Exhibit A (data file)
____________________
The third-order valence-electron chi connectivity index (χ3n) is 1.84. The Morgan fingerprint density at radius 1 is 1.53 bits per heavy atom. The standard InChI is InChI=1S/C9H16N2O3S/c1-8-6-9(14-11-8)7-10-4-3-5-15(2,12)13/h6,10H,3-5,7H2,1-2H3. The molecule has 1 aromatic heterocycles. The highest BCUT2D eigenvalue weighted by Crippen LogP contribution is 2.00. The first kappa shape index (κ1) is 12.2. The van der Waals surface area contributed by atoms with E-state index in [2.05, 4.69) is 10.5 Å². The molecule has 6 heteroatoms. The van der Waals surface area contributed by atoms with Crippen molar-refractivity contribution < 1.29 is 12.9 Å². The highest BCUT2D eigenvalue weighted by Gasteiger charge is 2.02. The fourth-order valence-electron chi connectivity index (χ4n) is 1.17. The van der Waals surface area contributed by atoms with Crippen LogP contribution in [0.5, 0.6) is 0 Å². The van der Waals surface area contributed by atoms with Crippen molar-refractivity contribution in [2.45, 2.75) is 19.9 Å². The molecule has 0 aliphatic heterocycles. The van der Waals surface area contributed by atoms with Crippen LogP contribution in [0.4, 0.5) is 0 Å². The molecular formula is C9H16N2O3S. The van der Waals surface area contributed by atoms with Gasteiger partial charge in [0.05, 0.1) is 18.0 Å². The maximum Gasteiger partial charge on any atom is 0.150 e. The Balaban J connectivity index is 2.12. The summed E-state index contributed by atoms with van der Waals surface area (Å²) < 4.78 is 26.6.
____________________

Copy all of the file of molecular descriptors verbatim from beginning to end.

The third-order valence-electron chi connectivity index (χ3n) is 1.84. The Morgan fingerprint density at radius 1 is 1.53 bits per heavy atom. The standard InChI is InChI=1S/C9H16N2O3S/c1-8-6-9(14-11-8)7-10-4-3-5-15(2,12)13/h6,10H,3-5,7H2,1-2H3. The molecule has 1 aromatic heterocycles. The highest BCUT2D eigenvalue weighted by Crippen LogP contribution is 2.00. The first kappa shape index (κ1) is 12.2. The van der Waals surface area contributed by atoms with E-state index in [2.05, 4.69) is 10.5 Å². The molecule has 6 heteroatoms. The van der Waals surface area contributed by atoms with Crippen molar-refractivity contribution < 1.29 is 12.9 Å². The highest BCUT2D eigenvalue weighted by Gasteiger charge is 2.02. The fourth-order valence-electron chi connectivity index (χ4n) is 1.17. The van der Waals surface area contributed by atoms with Crippen LogP contribution in [0.5, 0.6) is 0 Å². The van der Waals surface area contributed by atoms with Crippen molar-refractivity contribution in [2.45, 2.75) is 19.9 Å². The molecule has 0 aliphatic heterocycles. The van der Waals surface area contributed by atoms with Crippen LogP contribution in [0.4, 0.5) is 0 Å². The molecular formula is C9H16N2O3S. The van der Waals surface area contributed by atoms with Gasteiger partial charge in [0.05, 0.1) is 18.0 Å². The maximum Gasteiger partial charge on any atom is 0.150 e. The Balaban J connectivity index is 2.12. The summed E-state index contributed by atoms with van der Waals surface area (Å²) < 4.78 is 26.6.